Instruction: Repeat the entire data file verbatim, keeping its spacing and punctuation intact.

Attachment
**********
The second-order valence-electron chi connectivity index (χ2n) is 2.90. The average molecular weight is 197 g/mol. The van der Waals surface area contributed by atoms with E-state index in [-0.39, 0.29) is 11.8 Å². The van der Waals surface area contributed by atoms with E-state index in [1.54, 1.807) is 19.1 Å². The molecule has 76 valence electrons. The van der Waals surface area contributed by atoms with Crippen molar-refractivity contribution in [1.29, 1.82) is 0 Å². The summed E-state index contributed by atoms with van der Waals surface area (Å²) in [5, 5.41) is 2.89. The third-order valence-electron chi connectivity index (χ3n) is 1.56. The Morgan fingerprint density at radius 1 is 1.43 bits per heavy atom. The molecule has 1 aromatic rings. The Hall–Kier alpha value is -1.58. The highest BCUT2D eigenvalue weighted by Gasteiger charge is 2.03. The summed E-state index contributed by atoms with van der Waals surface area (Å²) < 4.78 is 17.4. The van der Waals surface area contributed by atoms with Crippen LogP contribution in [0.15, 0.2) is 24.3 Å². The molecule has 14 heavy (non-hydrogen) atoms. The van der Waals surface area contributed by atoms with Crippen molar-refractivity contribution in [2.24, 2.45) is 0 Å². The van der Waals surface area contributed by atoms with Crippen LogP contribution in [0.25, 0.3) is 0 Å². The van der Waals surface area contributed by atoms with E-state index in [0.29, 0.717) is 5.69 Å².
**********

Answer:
The second-order valence-electron chi connectivity index (χ2n) is 2.90. The average molecular weight is 197 g/mol. The van der Waals surface area contributed by atoms with E-state index in [-0.39, 0.29) is 11.8 Å². The van der Waals surface area contributed by atoms with E-state index in [1.54, 1.807) is 19.1 Å². The molecule has 76 valence electrons. The van der Waals surface area contributed by atoms with Crippen molar-refractivity contribution in [1.29, 1.82) is 0 Å². The summed E-state index contributed by atoms with van der Waals surface area (Å²) in [5, 5.41) is 2.89. The third-order valence-electron chi connectivity index (χ3n) is 1.56. The Morgan fingerprint density at radius 1 is 1.43 bits per heavy atom. The molecule has 1 aromatic rings. The Hall–Kier alpha value is -1.58. The highest BCUT2D eigenvalue weighted by Gasteiger charge is 2.03. The summed E-state index contributed by atoms with van der Waals surface area (Å²) < 4.78 is 17.4. The van der Waals surface area contributed by atoms with Crippen LogP contribution in [0.15, 0.2) is 24.3 Å². The molecule has 14 heavy (non-hydrogen) atoms. The van der Waals surface area contributed by atoms with Crippen molar-refractivity contribution in [2.24, 2.45) is 0 Å². The van der Waals surface area contributed by atoms with Crippen LogP contribution in [0.25, 0.3) is 0 Å². The van der Waals surface area contributed by atoms with E-state index in [0.29, 0.717) is 5.69 Å².